The Boy With Tape On His Face hangs toilet seat on America's Got Talent judge

Sam Wills, aka Tape Face, hangs a toilet seat over the head of America's Got Talent judge Mel B. Photo/YouTube
Sam Wills, aka Tape Face, hangs a toilet seat over the head of America's Got Talent judge Mel B. Photo/YouTube

Kiwi comedian Tape Face has taken mime to a whole new level by hanging a toilet seat over Mel B's head.

His latest performance came in the finals of America's Got Talent, which screened in the US overnight and featured performances from the 10 finalists.

The Boy With Tape on His Face, aka Christchurch comedian Sam Wills, performed a new act to the tune of the William Tell Overture.

At the halfway point, he hung a toilet seat over the head of stunned judge Mel B. He then covered her head, threw a toilet plunger at her and used her as a toilet roll holder.

The clearly uncomfortable former Spice Girl could be seen shaking her head and talking to someone off stage during the performance.

Sam Wills, aka Tape Face, hangs a toilet seat over the head of America's Got Talent judge Mel B. Photo/YouTube
Sam Wills, aka Tape Face, hangs a toilet seat over the head of America's Got Talent judge Mel B. Photo/YouTube

Afterwards, Wills thanked her by kissing her with toy horses.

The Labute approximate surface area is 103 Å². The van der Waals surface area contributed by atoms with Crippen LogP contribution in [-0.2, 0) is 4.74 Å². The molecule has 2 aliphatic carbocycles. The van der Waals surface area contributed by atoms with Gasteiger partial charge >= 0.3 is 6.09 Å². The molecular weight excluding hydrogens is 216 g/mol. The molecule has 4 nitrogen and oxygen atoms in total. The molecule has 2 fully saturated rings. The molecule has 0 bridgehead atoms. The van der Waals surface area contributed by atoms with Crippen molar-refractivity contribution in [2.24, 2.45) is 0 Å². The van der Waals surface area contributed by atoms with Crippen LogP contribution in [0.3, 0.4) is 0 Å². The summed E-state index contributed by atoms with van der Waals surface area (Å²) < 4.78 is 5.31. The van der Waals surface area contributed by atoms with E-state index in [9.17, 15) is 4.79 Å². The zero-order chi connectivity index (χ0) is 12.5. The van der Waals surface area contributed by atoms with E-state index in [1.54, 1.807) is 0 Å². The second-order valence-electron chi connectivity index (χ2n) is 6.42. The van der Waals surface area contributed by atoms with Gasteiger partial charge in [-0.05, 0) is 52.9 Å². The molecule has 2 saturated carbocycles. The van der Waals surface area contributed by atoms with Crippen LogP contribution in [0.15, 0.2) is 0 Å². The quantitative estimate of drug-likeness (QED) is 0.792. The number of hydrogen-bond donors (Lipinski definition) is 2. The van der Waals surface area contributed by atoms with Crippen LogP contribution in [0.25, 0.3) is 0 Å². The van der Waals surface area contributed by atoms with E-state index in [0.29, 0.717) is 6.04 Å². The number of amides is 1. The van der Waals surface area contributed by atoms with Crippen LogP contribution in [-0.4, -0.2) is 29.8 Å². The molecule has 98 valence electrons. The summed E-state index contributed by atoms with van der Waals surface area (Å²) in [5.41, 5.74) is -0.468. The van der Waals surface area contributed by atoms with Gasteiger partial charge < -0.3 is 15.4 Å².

After previous performances, judge Simon Cowell has called him "simple ... clever, unique, brilliant".

Wills has been a popular contestant on the US reality TV show, earning praise for performances that included a lip sync to Endless Love and a pantomime performance to Lady In Red.

While Wills' act is new to Americans, the 37-year-old comedian has been performing as The Boy With Tape on His Face for nearly a decade.

He began the act while performing in New Zealand at the Comedy Festival, but continued with the guise when he moved to London in 2008.

He has performed the act at the Royal Variety Performance, the Edinburgh Fringe Festival and once shared a dressing room with his comedy heroes, Penn and Teller.

Wills told the Herald he liked the role because it meant he wasn't recognised once he took his stage make-up off.

"I am kind of lucky in the sense that once I take off the tape and put on my glasses, people don't recognise me. It is like a Clark Kent/Superman moment but in reverse," he said.

Working as a mime was also good because it meant it obscured his accent.

"That's the other thing - once you take the tape off people don't want to hear you speak, they hear a horrible New Zealand accent," he said.

- NZ Herald

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